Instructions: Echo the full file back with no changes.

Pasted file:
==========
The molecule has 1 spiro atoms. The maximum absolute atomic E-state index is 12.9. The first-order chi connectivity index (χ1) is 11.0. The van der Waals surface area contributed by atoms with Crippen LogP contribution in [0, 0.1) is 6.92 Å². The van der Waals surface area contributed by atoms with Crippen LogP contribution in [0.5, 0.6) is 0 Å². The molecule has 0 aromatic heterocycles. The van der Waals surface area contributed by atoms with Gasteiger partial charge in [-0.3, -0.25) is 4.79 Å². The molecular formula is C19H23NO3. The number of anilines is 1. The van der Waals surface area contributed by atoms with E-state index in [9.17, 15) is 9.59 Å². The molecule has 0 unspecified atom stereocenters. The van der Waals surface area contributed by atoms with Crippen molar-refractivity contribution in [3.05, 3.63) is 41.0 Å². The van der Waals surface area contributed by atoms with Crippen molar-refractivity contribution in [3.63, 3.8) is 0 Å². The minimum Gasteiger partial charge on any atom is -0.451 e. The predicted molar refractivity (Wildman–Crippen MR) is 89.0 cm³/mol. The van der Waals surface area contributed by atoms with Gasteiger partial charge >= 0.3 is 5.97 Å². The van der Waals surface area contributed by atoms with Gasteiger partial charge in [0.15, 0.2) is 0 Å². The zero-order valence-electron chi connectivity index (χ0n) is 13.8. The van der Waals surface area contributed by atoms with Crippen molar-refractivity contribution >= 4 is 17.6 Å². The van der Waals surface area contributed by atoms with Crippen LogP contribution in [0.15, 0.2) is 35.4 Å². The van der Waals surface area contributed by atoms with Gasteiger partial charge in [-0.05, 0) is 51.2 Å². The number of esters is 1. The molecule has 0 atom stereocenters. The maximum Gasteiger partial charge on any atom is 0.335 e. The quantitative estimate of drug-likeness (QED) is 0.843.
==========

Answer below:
The molecule has 1 spiro atoms. The maximum absolute atomic E-state index is 12.9. The first-order chi connectivity index (χ1) is 11.0. The van der Waals surface area contributed by atoms with Crippen LogP contribution in [0, 0.1) is 6.92 Å². The van der Waals surface area contributed by atoms with Crippen LogP contribution in [0.5, 0.6) is 0 Å². The molecule has 0 aromatic heterocycles. The van der Waals surface area contributed by atoms with Gasteiger partial charge in [-0.3, -0.25) is 4.79 Å². The molecular formula is C19H23NO3. The number of anilines is 1. The van der Waals surface area contributed by atoms with E-state index in [9.17, 15) is 9.59 Å². The molecule has 0 unspecified atom stereocenters. The van der Waals surface area contributed by atoms with Crippen molar-refractivity contribution in [3.05, 3.63) is 41.0 Å². The van der Waals surface area contributed by atoms with Crippen molar-refractivity contribution in [3.63, 3.8) is 0 Å². The minimum Gasteiger partial charge on any atom is -0.451 e. The predicted molar refractivity (Wildman–Crippen MR) is 89.0 cm³/mol. The van der Waals surface area contributed by atoms with Gasteiger partial charge >= 0.3 is 5.97 Å². The van der Waals surface area contributed by atoms with Gasteiger partial charge in [0.15, 0.2) is 0 Å². The zero-order valence-electron chi connectivity index (χ0n) is 13.8. The van der Waals surface area contributed by atoms with Crippen molar-refractivity contribution >= 4 is 17.6 Å². The van der Waals surface area contributed by atoms with Crippen LogP contribution in [0.15, 0.2) is 35.4 Å². The van der Waals surface area contributed by atoms with Gasteiger partial charge in [-0.05, 0) is 51.2 Å². The number of esters is 1. The molecule has 0 atom stereocenters. The maximum Gasteiger partial charge on any atom is 0.335 e. The quantitative estimate of drug-likeness (QED) is 0.843.